Energy bills, consumer power and beyond

Reflections on the 7th Big Energy Saving Week by Nora Blascsok

Events across the country are taking place this week to create public awareness around saving money on energy bills. The Big Energy Saving Week is an initiative run by Citizens Advice, the Energy Saving Trust and the Department of Business, Energy and Industrial Strategy (BEIS) and its aim is to combat fuel poverty.

The main focus of these events is to tell people about how much money they can save by switching energy supplier. According to the Energy Saving Trust , consumers who haven’t switched energy supplier in the last six years have lost out on £1,500.

Making informed choices as consumers can not only lead to financial savings, but could also be the first step towards being more engaged with our energy use and our practices in the home. Possibly this could lead to a better public understanding of the wider impacts of these practices on the environment as well.

Focusing the message on financial savings can be an effective way to engage people. When it comes to those living in fuel poverty, the most immediate issue is being able to afford a heated home while having money left to feed the family.

Fuel poverty and energy cafés

What happens when the Big Energy Saving Week is over? Is there a place people can turn to if they need advice on saving energy?

Community-run energy advice centres, or ‘energy cafés’, are such places. They are usually pop-up shops operating on a temporary basis, filling a gap created by the disappearance of energy advice centres and high-street presence of energy suppliers. They are safe spaces without stigma providing advice in a café setting.

energy justice

An energy cafe organised by South East London Community Energy (Image by South East London Community Energy)

Researchers at the Centre on Innovation and Energy Demand (CIED) together with South East London Community Energy (SELCE), looked at the role of energy cafes in alleviating fuel poverty and found that a large proportion of the clients using this service are in or at risk of fuel poverty. Energy cafes are most effective in helping people engage in the energy market, cope with debt and access The Warm Home Discount. They can also inform consumers about energy efficiency improvements they can make to their home and are effective in identifying vulnerable consumers and referring them on to a home visit.

The research shows that energy cafes cost much less to run than the money they save: the combined financial benefits for clients can exceed the cost of delivery of the programme by a factor of three.

The Big Energy Saving Week is a welcome initiative. Energy cafes, which can provide a similar service throughout the year, could be a long term solution, but they struggle with funding and they are run by volunteers who sometimes lack skills to provide the right service.

CIED researcher Dr Mari Martiskainen explained:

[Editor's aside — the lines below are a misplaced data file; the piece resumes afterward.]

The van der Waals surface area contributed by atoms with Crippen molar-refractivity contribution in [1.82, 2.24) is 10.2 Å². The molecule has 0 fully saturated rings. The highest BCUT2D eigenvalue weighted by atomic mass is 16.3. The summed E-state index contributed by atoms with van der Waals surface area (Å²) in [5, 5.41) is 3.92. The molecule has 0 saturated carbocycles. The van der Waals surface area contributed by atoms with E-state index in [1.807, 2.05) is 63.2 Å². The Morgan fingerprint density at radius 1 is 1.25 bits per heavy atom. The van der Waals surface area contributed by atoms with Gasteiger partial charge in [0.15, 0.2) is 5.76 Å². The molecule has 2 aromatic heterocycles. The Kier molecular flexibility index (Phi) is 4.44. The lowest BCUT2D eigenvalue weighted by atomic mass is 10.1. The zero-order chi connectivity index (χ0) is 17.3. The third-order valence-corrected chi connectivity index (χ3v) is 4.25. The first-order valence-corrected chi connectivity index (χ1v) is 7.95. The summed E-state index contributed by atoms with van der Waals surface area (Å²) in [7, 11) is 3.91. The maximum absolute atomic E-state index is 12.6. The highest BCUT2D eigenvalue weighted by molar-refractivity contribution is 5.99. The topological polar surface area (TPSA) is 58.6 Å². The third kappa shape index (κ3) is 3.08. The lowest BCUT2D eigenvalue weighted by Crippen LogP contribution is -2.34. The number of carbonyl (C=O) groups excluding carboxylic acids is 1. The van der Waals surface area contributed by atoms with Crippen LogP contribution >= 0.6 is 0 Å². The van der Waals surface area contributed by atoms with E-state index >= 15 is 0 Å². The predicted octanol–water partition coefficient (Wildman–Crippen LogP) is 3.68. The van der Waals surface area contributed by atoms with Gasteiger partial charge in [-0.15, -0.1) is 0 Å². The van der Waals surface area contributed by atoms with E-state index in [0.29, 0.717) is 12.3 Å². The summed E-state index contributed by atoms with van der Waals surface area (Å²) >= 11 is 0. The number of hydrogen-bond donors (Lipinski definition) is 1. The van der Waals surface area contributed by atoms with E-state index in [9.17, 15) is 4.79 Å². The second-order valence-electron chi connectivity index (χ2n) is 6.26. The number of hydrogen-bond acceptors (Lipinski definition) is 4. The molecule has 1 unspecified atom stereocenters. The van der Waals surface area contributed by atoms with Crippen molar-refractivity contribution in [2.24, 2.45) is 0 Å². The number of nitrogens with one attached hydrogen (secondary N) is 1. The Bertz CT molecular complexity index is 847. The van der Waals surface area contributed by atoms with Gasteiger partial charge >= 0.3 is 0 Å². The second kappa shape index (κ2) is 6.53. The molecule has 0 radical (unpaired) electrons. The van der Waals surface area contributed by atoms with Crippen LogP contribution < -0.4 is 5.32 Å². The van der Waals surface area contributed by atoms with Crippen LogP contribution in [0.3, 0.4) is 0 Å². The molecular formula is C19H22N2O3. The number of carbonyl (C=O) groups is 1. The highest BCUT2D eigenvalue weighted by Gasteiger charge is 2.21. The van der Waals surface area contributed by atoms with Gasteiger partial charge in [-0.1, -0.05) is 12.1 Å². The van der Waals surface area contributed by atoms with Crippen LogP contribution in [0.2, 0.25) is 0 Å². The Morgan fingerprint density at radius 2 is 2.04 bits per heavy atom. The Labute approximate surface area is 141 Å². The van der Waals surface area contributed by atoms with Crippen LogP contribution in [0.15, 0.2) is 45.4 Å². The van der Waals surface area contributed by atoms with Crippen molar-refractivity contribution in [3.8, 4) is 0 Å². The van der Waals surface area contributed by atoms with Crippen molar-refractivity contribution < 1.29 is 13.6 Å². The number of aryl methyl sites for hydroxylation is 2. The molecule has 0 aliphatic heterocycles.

‘The Big Energy Saving Week is a great way to raise consumer awareness around energy and help people in fuel poverty. Energy cafes could provide this service on the longer term, however, In our research we found that more stable funding models are needed to ensure that they can operate on a more permanent basis and in the right locations’.

Beyond consumer power: the role of government

Consumers can be more active players in the energy market by switching suppliers and they can save money that way. They can also make small adjustments to the way they use energy to reduce their consumption. However, to achieve sustained reduction in energy bills, we need to reduce the amount of energy needed to heat homes by improving the efficiency of buildings. For this we have to look beyond consumer power.

According to a report published by CIED and the UK Energy Research Centre (UKERC) ‘Unlocking Britain’s First Fuel: The potential for energy savings in UK housing’, improved energy efficiency has helped reduce UK’s total household energy consumption by one fifth since 2004. It has also saved the average dual fuel household £490 in 2015. Despite these benefits, there still remains a large potential in making further energy efficiency improvements.

Professor Steve Sorrell, one of the authors of the report, said:

The Clean Growth Strategy shows that the UK government is now committed to energy efficiency in the building sector. As the Committee on Climate Change pointed out, we now need policies to match the ambition and meet our decarbonisation targets while providing affordable energy at the same time’.

Consumer action is an important step towards achieving a transition to a low carbon economy but without a coherent and consistent policy mix in place, we are likely to fall short of our climate commitments. The Government’s Clean Growth Strategy set out some ambitious aspirations for improving the energy efficiency of the housing stock, but we are still awaiting the detailed policies that will deliver them in practice.


Nora Blascsok is Communications and Engagement Officer at the Centre on Innovation and Energy Demand (CIED).


Further reading:

Martiskainen, M. , Speciale, G. , Bird, J. (2017) Alleviating fuel poverty: the role of the energy cafe

Rosenow, J. , Eyre, N. , Sorrell, S. , Guertler, P. (2017) Unlocking Britain’s First Fuel: The potential for energy savings in UK housing.

Martiskainen, M., Heiskanen, E., Speciale, G. (2017) Community energy initiatives to alleviate fuel poverty: the material politics of Energy Cafes. Local Environment 23(1) pp.20-35.